Chemical analysis by NASA's Mars rover Curiosity indicates that water made several repeat appearances to create the rich mineral veins at a site called "Garden City" in the lower part of Mount Sharp.
The veins form in places where fluids have move through fractured rocks, depositing minerals and leaving telltale chemical fingerprints on surrounding areas. Some of the mineral veins at Garden City protrude the equivalent of two finger widths above the now-eroded bedrock in which they formed.
The site was not accessible to Curiosity's drill, but in March the rover zapped 17 targets with its ChemCam laser and discovered a diverse chemical stew.
"I think this has some of the most extreme chemistry that we've seen in a very localized area. There's been other places where we've seen very strong chemistry, but in this kind of meter-square area, up until this point I don't think we've seen anywhere with this much variability and this much unexpected chemistry," Curiosity scientist Diana Blaney, with NASA's Jet Propulsion Laboratory in Pasadena, Calif, told Discovery News.
Many of the veins contain rich deposits of calcium sulfate. Others are laced with magnesium sulfate or fluorine. Levels of iron vary.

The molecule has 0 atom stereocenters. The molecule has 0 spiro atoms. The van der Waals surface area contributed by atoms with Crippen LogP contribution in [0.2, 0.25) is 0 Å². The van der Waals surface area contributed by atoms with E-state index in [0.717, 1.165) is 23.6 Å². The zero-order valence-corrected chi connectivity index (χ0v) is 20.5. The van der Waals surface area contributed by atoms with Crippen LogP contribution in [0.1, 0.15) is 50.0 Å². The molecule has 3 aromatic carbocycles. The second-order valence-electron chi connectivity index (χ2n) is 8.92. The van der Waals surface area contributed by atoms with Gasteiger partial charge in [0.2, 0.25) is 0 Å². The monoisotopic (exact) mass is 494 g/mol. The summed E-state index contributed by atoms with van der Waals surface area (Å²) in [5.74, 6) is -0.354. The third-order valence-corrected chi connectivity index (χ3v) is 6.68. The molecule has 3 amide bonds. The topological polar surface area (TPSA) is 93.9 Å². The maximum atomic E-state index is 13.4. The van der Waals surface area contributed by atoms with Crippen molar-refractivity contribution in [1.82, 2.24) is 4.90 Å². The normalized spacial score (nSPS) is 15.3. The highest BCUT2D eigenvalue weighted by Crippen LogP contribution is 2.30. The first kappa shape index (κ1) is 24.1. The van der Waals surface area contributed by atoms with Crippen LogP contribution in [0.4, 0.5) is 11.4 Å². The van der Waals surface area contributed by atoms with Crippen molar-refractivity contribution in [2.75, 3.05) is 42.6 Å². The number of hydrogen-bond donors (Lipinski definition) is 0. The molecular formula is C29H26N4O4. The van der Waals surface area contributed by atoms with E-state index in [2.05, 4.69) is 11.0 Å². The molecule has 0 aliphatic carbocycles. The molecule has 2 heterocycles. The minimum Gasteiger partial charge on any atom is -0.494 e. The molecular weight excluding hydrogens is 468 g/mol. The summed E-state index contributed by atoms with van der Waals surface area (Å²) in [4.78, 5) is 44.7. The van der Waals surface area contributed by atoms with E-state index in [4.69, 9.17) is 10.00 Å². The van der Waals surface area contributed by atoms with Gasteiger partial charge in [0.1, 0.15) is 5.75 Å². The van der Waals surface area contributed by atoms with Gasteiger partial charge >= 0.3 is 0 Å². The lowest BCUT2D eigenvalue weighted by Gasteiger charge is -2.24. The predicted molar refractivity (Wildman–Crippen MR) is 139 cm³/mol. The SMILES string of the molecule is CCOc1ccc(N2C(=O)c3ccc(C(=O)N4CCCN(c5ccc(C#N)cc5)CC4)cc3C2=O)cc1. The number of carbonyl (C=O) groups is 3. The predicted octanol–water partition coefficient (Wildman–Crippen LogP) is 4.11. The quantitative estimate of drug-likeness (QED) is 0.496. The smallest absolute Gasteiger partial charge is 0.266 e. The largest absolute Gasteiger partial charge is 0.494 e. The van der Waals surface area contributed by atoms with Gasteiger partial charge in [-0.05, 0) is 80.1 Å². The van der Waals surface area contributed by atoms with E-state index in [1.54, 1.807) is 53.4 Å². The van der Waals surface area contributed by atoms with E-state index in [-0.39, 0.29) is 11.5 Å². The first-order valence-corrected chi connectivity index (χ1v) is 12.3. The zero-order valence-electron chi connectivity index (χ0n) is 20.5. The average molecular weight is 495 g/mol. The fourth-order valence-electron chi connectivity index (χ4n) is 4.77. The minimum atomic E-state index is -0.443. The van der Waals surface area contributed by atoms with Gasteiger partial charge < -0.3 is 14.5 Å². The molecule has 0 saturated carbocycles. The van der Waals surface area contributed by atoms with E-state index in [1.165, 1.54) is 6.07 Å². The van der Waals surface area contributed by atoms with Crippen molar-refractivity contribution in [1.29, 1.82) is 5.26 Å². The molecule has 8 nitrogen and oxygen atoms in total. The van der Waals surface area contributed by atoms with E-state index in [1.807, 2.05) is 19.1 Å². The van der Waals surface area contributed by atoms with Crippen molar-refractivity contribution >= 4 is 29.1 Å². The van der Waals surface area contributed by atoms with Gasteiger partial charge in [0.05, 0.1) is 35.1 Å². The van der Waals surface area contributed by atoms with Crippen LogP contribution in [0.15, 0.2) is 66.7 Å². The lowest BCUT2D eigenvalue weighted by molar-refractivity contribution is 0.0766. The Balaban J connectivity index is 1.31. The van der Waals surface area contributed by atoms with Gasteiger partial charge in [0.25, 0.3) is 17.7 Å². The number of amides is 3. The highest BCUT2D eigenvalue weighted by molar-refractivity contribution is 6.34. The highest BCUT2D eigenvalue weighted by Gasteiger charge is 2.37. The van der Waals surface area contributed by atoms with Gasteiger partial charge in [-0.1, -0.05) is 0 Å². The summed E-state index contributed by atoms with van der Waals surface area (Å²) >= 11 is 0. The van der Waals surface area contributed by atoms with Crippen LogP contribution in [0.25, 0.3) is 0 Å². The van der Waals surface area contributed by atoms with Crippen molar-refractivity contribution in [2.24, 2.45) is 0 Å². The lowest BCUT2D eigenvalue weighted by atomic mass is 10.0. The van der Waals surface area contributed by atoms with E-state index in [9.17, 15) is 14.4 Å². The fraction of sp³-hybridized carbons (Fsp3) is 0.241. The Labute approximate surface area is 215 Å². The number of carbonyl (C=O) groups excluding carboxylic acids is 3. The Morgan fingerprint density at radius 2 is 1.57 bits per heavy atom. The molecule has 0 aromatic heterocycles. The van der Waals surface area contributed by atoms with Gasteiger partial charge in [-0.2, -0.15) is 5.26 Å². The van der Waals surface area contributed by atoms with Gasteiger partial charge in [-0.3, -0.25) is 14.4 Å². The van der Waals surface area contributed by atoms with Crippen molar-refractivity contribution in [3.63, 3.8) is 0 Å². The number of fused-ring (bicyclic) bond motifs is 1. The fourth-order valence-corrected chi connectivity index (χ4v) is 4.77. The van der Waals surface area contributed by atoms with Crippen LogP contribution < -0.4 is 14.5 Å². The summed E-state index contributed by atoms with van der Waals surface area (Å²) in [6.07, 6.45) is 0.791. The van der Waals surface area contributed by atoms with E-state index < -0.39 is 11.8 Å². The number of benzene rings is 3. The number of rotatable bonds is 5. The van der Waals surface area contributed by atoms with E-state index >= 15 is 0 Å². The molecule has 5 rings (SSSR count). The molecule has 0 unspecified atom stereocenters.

The three-mile-high Mount Sharp rises from the floor of a huge impact basin that once held water. The Garden City veins were created after mud in the lake had hardened into rock and cracked.
"At Garden City, because there's such good preservation and we get the cross-cutting, we're able to start pulling out some chemical signatures that we saw at different places into distinct fluids. And by looking at the cross-cutting relationships and the difference in chemistries, I think we have really strong evidence that they're distinct fluid events," Blaney said.
"We don't know how far apart in time these different events occurred, or what was driving them," she added. "I think as we get more information on what it's going to take to chemically evolve these fluids, we might be able to pin that down."
Curiosity is scouring Mount Sharp to look for habitats that could have supported past life and for places suitable to preserve organics.
"Veins have a good potential — because it's a fluid and there is crystallization — to include things as inclusions, but the organic preservation has a lot of factors," Blaney said.
The rover is currently exploring younger, higher regions of the mountain.
The research was presented this week at an American Astronomical Society planetary science meeting in National Harbor, Maryland.
This article was provided by Discovery News.
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Irene Klotz is a founding member and long-time contributor to Space.com. She concurrently spent 25 years as a wire service reporter and freelance writer, specializing in space exploration, planetary science, astronomy and the search for life beyond Earth. A graduate of Northwestern University, Irene currently serves as Space Editor for Aviation Week & Space Technology.